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After a couple of years in China, and a few more Narita Airport stopovers, I started feeling more comfortable with my expatriate lifestyle, and more confident in my work as a sales manager in Shanghai. My duties often required me to attend multiple social networking and award events sponsored by our various clients. I remember with alarm and a sense of personal inferiority how in the beginning, unskilled in the nuances of Chinese culture, I would narrate my initial experiences in China with potential customers. The narrative would often begin with a statement such as, “When I first got off the plane in Beijing I didn’t know ni hao (‘hello’ in Mandarin) and thought the Chinese still wore straw hats and everyone knew Kung Fu!”

The point of my antics, of course, was to break the ice and start up a conversation with a potential contact or customer. I figured if I started a conversation by over-emphasizing my initial ignorance of China that, it would seem lighthearted, self-effacing fun. I guess I assumed by making fun of my own ignorance I would seem less formal and therefore less threatening (remember I was in sales.) In retrospect, it might have been acceptable to reminisce as such if I were back in the United States. But in China my break-the-ice story was a major communication blunder in the context of local business culture that very likely resulted in harmful misunderstanding.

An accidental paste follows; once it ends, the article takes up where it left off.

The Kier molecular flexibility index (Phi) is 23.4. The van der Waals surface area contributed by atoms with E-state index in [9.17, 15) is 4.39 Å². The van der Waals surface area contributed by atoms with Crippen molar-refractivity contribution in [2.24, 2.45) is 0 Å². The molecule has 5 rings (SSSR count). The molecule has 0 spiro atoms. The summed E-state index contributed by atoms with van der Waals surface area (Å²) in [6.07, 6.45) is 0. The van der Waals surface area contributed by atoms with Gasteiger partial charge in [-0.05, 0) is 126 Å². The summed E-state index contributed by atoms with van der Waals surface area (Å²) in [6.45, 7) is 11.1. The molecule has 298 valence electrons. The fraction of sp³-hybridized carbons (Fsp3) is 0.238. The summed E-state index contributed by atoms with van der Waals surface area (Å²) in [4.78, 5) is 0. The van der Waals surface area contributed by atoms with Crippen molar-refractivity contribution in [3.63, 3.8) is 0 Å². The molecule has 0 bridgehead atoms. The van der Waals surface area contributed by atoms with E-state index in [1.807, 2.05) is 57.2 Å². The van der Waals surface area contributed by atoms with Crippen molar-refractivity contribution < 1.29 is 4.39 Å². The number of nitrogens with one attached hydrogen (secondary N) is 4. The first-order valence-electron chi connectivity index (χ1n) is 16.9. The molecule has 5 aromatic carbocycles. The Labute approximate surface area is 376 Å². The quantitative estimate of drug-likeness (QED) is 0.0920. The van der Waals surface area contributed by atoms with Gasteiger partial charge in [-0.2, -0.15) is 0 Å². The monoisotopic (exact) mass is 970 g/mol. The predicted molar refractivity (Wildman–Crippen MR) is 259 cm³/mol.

When a person speaks, interpretation of meaning is left open to the listener. A common mistake among expatriates is to assume the audience will understand our culture – in my case, what I thought was self-evident verbal irony. In fact quite the reverse is true, which can double the crossed wires. Many important business deals and relationships are never initiated because of the misunderstandings caused by this blithe disregard of cultural and communicational differences. In the example of the icebreaker, instead of portraying myself as humorous and humble, I most likely seemed obnoxiously proud of my own ignorance as many Chinese friends later helped to make clear to me.